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Reviewed by:
  • Spiritual Economies: Islam, Globalization, and the Afterlife of Development
  • Sunny Tanuwidjaja (bio)
Spiritual Economies: Islam, Globalization, and the Afterlife of Development. By Daromir Rudnyckyj. Itacha and London: Cornell University Press, 2010. Softcover: 289pp.

In this book, Rudnyckyj compellingly argues that religion is not only compatible with globalization but can positively influence it. The author focuses on the Emotional and Spiritual Quotient (ESQ) training of employees at the Karakatau Steel factory in Indonesia. He concludes that Islam is not a refuge from, or resistance to, globalization but instead is concordant with it. More specifically, ESQ training translates Islamic teachings into practical principles such as self-discipline, accountability and transparency which are essential elements for promoting competitiveness and thus survival in an era of economic globalization. In other words, ESQ training has made Islamic teachings not an adversary of profit oriented globalization, but instead a prerequisite for its success. Through Islam, globalization can be viewed not only as a force which promotes material self-interests, but also a process to promote spiritual well-being.

Rudnyckyj chooses the Karakatau Steel factory as his case study because it is a place where "... nationalist development model, the resurgence of Islamic practices, and economic globalization met ..." (pp. 5-6). The author examines the steel factory during two different periods. Under the New Order regime (1966-98), the philosophy that was instilled into the community was one of faith in development which aimed to promote economic development. Putting the state at the centre of the project as the main driver of financial, technological and knowledge investment, employees were led to believe that their work was central to the success, glory and development of the nation-state. In the aftermath of the Asian financial crisis in 1998, when faith in economic development declined, the factory changed its philosophy to developing faith (which in this case meant the Muslim faith). The proponents of this philosophy argued that faith in development had failed because it separated religious ethics from economic development; this in turn led to moral degradation, rampant corruption and low productivity. The development of faith philosophy, on the other hand, puts religious ethics at the centre in order to instill individual piety for greater productivity and thus competitiveness (p. 132). The focus is to apply religious principles in everyday working activities and to encourage employees to view their work as a form of worship. Developing faith philosophy does not reject economic development but instead transforms its logic from [End Page 154] focusing on technology and knowledge to focusing on individual morals and religious ethics. In Rudnyckyj's words: "They did not call into question the conceptual foundation of developmentalism; they sought to reform how development was executed. ... Spiritual reform was posited as an antidote to the failure of state-directed development ... " (p. 126).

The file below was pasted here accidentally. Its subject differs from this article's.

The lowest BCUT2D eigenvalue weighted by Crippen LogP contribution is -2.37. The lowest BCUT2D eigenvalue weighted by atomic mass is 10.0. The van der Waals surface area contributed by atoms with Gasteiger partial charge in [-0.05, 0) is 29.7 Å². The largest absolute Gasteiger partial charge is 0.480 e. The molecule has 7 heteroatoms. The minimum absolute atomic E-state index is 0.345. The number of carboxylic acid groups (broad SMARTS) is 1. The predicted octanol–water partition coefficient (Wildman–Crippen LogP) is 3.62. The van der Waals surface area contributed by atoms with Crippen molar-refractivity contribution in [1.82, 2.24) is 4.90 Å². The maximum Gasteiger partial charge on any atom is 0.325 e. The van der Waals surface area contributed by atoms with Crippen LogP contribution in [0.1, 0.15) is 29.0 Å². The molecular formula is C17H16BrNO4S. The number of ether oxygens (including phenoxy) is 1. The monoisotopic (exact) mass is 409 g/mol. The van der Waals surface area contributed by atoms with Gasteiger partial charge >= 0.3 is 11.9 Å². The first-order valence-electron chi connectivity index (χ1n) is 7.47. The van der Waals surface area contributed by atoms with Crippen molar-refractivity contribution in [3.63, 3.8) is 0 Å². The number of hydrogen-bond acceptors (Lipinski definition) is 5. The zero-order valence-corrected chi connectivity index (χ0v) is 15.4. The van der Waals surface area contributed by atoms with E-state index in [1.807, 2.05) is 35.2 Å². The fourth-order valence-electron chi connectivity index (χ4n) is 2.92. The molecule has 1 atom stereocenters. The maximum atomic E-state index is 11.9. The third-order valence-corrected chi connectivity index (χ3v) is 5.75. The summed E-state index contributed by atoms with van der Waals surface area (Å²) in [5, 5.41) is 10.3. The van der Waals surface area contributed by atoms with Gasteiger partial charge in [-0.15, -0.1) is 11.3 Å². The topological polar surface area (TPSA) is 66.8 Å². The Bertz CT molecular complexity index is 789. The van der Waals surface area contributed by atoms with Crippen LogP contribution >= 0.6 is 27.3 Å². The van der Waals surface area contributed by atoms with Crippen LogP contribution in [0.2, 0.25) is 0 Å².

Although when explaining his methodology Rudnyckyj emphasizes his adherence to Weber and Foucault's approach, both of whom preferred to avoid longitudinal generalization due to their appreciation of the presence of historical contingency, he does not shy away from making spatial generalizations by arguing that his study represents general patterns in Indonesia particularly in the post-New Order era. He points out that the religious and spiritual training undertaken at the Karakatau Steel factory has been repeated hundreds of times in other state-owned firms, government offices and private companies across Indonesia (p. 18).

In the first chapter, the author describes the Suharto era when faith in development was the key philosophy and aimed to resolve the challenges of underdevelopment and poverty through science, technology and knowledge, with the state as the central driver. In Chapter Two, Rudnyckyj explains the shift of paradigm in Indonesia's development project from faith in development to developing faith due to the perceived failure of the New Order's development project in the wake of the Asian financial crisis. Here the author examines ESQ training as one of the key focal programmes in promoting development of faith in Indonesian society. The third chapter explains the concept of spiritual economies, which consists of three main aspects: work as a form of worship and religious duty; religion and spirituality as a form of intervention; and individual ethics as a...

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Additional Information

ISSN
1793-284X
Print ISSN
0129-797X
Pages
pp. 154-156
Launched on MUSE
2011-06-04
Open Access
No
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